The next morning, Dina was up and ready to go by 5:00 o’clock. Brad had given her the keys to Steve’s truck after making sure it had plenty of gas. He had also pulled it up to the front of the house and like men do, he gave her some pointers on how to drive it.
Both Brad and Jamie had offered to go with her, but having no idea what the day would bring, she thanked them, but declined.
She was on her way out the door when she noticed there was a light on in the kitchen. Thinking she could grab a cup of coffee to take with her, she walked in only to find Helen sitting at the table with a cup of her own. Too late to change her course, Dina walked in and headed straight for the coffee pot.
“I filled a travel mug for you,” Helen said. “Do you still drink your coffee black?”
“Yes, thank you.”
“Have a safe trip,” Helen said as she rose to leave. “Please let us know how Katie is doing and give her my love.”
“Of course,” Dina answered.
Everyone in the household calls Helen, grandma, but she’s not my grandmother, Dina thought. She’s my mother. A woman who has spent the last seven years caring for her granddaughter, Katie, after I walked out on them all without explanation.
After being diagnosed with a rare blood disease, Dina had been told she would die soon and didn’t want to burden her family with that emotional upheaval in addition to giving Katie the care she needed. They had been told Katie’s paralysis was permanent. She would never walk.
But Dina didn’t die. She lived less than two hundred miles away and worked in the hospice facility she had gone to when she had been so close to death.
A short time later, when Brad walked into the kitchen, Miss Bessie was in there cooking up a big breakfast.
“Good grief, lady. Are you cooking again? You spent all day yesterday in here and poor Jamie had to spend the day cleaning up after you.”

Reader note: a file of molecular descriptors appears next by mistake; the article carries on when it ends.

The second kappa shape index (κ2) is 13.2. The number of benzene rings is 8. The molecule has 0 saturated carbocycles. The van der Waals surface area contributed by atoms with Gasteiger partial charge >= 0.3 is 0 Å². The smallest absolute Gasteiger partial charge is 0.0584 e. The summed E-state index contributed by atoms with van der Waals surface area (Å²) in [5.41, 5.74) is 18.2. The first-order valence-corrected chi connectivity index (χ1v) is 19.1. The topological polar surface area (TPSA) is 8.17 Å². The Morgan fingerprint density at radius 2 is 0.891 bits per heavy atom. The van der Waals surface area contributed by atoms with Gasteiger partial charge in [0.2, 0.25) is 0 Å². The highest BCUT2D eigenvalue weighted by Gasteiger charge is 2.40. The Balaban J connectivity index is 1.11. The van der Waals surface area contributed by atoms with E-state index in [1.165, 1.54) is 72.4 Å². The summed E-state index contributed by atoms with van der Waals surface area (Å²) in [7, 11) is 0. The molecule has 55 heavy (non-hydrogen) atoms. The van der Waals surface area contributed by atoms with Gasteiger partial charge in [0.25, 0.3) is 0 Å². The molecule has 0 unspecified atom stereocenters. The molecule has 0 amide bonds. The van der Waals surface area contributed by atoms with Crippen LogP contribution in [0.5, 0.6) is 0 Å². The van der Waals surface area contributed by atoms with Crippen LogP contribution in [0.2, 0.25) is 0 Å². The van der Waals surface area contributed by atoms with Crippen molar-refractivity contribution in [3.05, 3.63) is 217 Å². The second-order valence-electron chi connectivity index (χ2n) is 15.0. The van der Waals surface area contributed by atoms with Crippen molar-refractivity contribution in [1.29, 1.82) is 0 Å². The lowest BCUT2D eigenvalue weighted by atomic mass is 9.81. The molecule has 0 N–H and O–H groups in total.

“Did Jamie complain? Is that why she left right after you all got home last night?”
“No, of course not. She’s a country girl, now. She had to get back to her farm and take care of her chickens and milk the cow. She also said something about weeding that garden of yours.” What Miss B didn’t see is that Brad had a teasing grin on his face as he poured himself some coffee and opened the newspaper.
“Oh yes, the garden. I miss my garden. Oh well, Jamie’s back is younger than mine. My back just can’t handle pulling weeds anymore. That’s why Helen and I have taken up painting and a few other new hobbies.”
“Like cooking massive amounts of food?” Brad stole a piece of bacon and walked out of the kitchen. He also had chores to do.
Jamie was up early, too. She wanted to complete her morning chores and do some detective work before heading to the veterinary clinic where she was doing her internship. She had regretted starting the internship early, but then, she hadn’t anticipated so many life changing events would take place. Besides, she enjoyed working at the clinic.
***I got to come to the farm with Jamie. I guess she really needs my help, too. This should probably be more than a one-dog family, but I like staying busy…especially when my Katie isn’t here. I sure hope we go to the veterinary clinic, today. They let me go there with Jamie. The only condition is that I can’t bark. There’s getting to be fewer and fewer places where a dog can bark out loud these days. There is a female dog there that likes to steal my frisbee from me. I’ve lost two really good frisbees that way. I don’t know if I should take one, today. I’m getting low on good frisbees.
Jamie and Arf were just finishing up their chores when they saw Brad pull in. Luckily, they had some time before heading for the clinic, because Jamie had some questions for Brad.
“Good morning,” he said. “I thought I would stop by and let you know that we heard from Steve already this morning. Katie had a good night and she seems to be resting comfortably this morning. He also said Dina got there safely and they were waiting for the doctor to make his morning rounds.”
“That is such good news,”Jamie said. “We all have so much to be thankful for. Isn’t that good news about Katie, Arf? Poor guy, he’s been trying so hard to figure out when he can and can’t bark.”
“He’ll get to bark enough when Katie gets well. A lot of his training includes barking commands.”
“We have about thirty-minutes before we have to head out, Brad. Come on in for some coffee. I want to talk about Tom. Do you know where your aunt and uncle are living now?”